The Seahawks certainly will be players in free agency this offseason. They have a projected $50+ million in cap space for 2022, which gives them a lot of room to make some substantial moves. But it all starts by dealing with the in-house free agents that they should try to resign before looking to outside candidates.
Starters to resign: safety Quandre Diggs, cornerback D.J. Reed, right tackle Brandon Shell, defensive end Rasheem Green, defensive tackle Al Woods, tight end Gerald Everett or Will Dissly.
I would advise Seattle to strongly pursue a new deal with each of these listed players with one exception. The Seahawks need just one of Everett or Dissly. Rookie Colby Parkinson can be a solid second option, so just one of these upcoming free agents need to be resigned. My prediction would be to lock up Everett for a two or three-year deal for around the same amount of money he is making this year ($6 million). Dissly has too many injury issues to warrant a bigger contract so if they can resign him for no more than $2 million, then do it, otherwise, let him walk.
The secondary will have the biggest free agent questions, with two starters in Diggs and Reed set to hit the open market. Seattle needs to very strongly attempt to bring both of those guys back to prevent an already struggling secondary from getting even worse. These two guys should be the number one priority. I project Diggs to sign something around a 3-year $27 million deal while Reed could get something in the $28-32 million range depending on if it is a three or four-year contract.
The offensive line has always been a sticking point for Seattle over the years. And while it still is not a strong suit of the team, Shell has done a very admirable job at the right tackle position. He has earned himself the opportunity to sign a second contract with Seattle and stick on the right side of the line. He probably earned himself a bit of a pay raise too. I think Seattle should try to sign him to a two-year $12 million contract and keep him around for the next couple of seasons.
I also think Green needs to be resigned. He is one of the most productive defensive ends on the roster this year. He has been moderately impressive throughout his whole Seattle career but with youth on his side, he may only be getting better as he matures in the league. I think a multi-year deal for about $5 million a year would be a good price for Green. Woods is another guy who should be brought back along the defensive line. If the 34-year old doesn’t retire this offseason, Seattle needs to bring him back on another one-year $2-3 million deal.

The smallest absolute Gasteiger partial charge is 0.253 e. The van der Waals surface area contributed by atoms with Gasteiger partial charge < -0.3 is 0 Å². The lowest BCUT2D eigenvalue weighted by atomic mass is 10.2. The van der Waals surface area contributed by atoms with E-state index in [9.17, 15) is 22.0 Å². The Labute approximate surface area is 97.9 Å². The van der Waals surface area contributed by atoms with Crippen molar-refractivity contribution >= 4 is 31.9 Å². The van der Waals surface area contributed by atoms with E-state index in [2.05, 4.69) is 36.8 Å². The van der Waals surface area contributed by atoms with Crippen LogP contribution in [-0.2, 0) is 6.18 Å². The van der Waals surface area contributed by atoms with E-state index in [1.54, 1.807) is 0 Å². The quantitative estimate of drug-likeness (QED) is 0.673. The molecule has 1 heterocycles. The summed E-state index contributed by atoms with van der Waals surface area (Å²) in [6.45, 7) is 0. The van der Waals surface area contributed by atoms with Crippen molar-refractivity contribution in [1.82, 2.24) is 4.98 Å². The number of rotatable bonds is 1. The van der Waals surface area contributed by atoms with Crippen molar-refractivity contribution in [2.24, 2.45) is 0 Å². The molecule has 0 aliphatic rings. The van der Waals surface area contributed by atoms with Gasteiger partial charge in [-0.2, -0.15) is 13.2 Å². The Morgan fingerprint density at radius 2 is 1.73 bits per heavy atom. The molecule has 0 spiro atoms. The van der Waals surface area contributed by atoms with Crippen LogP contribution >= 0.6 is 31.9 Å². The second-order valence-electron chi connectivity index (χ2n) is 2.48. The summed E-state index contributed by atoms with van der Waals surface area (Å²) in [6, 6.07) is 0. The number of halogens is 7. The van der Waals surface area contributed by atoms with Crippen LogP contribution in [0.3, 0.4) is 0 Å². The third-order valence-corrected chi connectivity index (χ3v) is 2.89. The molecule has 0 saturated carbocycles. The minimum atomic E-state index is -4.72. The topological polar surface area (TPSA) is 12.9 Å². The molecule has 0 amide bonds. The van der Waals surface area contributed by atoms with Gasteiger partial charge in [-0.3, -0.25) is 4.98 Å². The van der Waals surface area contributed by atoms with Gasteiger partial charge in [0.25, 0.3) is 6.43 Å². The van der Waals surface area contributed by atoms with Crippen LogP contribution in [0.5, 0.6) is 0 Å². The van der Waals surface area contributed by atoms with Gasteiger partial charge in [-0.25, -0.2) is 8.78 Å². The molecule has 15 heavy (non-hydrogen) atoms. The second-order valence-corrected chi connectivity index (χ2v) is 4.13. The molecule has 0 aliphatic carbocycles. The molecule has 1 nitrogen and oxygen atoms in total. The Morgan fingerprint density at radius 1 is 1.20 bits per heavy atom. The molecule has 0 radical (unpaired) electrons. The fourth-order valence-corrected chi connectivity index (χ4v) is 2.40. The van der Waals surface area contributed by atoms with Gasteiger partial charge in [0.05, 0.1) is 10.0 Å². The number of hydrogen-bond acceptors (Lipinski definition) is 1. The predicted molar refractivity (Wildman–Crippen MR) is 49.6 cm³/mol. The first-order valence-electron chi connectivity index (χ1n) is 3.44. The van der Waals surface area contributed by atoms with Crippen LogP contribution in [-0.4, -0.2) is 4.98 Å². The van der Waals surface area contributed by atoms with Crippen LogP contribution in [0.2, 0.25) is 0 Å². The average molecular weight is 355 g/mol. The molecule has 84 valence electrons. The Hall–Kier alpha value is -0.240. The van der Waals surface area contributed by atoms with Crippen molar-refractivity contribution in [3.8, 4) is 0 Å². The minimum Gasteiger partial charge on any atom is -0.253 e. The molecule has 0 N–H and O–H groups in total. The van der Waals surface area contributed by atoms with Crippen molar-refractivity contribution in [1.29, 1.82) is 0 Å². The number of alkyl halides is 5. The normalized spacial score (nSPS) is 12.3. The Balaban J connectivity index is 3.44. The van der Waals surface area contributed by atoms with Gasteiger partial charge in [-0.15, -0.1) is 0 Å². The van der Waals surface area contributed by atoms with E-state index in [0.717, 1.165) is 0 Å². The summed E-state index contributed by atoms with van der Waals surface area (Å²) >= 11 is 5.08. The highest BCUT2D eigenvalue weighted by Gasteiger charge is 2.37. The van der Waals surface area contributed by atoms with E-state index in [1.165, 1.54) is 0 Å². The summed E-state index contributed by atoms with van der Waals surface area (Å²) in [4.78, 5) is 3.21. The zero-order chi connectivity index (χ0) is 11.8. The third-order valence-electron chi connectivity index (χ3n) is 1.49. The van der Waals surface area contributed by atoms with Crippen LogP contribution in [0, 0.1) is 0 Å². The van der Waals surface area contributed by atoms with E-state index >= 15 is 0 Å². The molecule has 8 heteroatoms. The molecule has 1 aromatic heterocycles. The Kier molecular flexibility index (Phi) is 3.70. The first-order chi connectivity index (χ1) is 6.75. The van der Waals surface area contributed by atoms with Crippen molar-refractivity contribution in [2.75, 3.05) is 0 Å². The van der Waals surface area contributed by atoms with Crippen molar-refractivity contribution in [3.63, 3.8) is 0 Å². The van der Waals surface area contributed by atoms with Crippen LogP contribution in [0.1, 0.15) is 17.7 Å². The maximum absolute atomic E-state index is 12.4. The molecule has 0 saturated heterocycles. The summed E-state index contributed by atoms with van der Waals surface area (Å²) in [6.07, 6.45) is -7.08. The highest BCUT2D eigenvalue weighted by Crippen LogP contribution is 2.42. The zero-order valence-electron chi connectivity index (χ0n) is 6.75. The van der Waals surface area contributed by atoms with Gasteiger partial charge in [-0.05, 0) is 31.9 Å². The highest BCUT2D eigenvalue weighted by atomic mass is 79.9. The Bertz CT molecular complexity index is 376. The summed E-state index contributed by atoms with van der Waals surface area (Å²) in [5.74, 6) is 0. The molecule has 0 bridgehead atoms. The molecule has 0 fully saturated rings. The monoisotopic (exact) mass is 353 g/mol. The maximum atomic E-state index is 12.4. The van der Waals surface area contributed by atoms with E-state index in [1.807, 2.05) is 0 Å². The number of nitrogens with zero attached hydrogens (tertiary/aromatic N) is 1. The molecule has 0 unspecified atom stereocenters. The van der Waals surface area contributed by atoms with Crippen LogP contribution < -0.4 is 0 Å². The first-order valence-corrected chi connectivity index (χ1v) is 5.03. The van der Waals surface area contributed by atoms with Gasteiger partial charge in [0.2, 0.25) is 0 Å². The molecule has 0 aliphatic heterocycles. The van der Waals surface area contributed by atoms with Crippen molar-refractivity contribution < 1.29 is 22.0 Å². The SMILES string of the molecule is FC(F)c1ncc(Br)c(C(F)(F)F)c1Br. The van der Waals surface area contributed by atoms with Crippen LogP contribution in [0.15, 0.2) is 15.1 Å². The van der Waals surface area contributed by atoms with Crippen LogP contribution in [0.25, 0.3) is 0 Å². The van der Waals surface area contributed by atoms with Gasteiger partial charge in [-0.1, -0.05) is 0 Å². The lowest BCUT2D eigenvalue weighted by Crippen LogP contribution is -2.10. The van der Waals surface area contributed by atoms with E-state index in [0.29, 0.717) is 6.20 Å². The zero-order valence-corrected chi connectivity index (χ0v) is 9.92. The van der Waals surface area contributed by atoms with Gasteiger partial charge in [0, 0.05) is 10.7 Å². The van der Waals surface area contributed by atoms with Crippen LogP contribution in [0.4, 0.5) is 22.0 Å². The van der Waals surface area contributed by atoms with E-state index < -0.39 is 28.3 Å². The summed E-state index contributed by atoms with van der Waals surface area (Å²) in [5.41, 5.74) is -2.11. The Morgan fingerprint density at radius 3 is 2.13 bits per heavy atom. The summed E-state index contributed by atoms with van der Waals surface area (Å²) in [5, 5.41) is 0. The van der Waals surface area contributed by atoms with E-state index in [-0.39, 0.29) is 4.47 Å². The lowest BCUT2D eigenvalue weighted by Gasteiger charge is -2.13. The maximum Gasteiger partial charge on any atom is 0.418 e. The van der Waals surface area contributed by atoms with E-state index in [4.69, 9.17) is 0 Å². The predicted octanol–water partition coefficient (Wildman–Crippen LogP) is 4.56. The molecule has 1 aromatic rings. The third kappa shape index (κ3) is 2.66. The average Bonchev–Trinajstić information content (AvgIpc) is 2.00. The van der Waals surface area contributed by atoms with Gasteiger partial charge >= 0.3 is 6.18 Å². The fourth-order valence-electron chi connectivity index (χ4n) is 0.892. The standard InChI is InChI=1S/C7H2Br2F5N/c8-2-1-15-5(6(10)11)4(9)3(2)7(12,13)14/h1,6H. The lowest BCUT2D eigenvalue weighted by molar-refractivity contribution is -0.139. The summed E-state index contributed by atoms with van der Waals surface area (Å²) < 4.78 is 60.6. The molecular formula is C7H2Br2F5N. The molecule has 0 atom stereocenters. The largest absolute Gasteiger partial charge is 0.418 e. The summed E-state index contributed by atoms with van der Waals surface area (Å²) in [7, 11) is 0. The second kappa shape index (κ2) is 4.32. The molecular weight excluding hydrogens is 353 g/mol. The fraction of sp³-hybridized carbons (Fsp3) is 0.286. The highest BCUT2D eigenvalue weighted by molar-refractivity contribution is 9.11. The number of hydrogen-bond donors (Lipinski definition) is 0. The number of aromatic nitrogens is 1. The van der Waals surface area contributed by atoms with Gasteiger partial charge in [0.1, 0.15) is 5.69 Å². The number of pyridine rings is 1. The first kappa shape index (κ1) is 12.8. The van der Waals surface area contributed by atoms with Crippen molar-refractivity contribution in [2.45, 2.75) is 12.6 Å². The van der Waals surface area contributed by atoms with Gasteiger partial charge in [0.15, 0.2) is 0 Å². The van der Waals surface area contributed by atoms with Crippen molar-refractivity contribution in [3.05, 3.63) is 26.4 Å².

Starter to negotiate with: left tackle Duane Brown.
This will be the toughest decision that the Seahawks have to make this offseason. Brown held out during the preseason because he wanted a new contract, but he didn’t get it, allowing him to hit the open market this offseason. I am dubious about bringing Brown back because of his age (36 years old). But without a solid replacement for Brown on the left side of the line, it might not be the best idea to let him walk. If Seattle doesn’t resign Brown, they will probably put themselves in the conversation for a free agent left tackle which is a market that can get very pricy. If Seattle can get Brown to agree on a one-year deal in the $10-12 million range then that is a no-brainer. If Brown wants anything more than that, either years or money, then they will be better off looking to the open market or the draft for their left tackle.
Backups to resign: running back Alex Collins, center Kyle Fuller, offensive lineman Jamarco Jones, defensive tackle Bryan Mone, defensive back Ryan Neal.
These should be the primary backups/role players that Seattle should get back under contract. None of these players should be too expensive but all have proved vital with their ability to function within their current role or fill in when called upon. There are obviously other players they will reign to fill out the roster but that should not be done until all of these players resign.
4. Play the free agent market
If Seattle resigns all the big players to similar contracts that I mentioned, they will have around $20 million in cap space. If they also resign Brown, they would be looking at closer to $10 million. That means they wouldn’t have a ton of room to operate in free agency. They could always do some cap maneuvering such as restructuring contracts or cutting players to make some more room so it is not a number set in stone. I think this gives them the space to make a few moves in the free agent market, starting potentially with left tackle.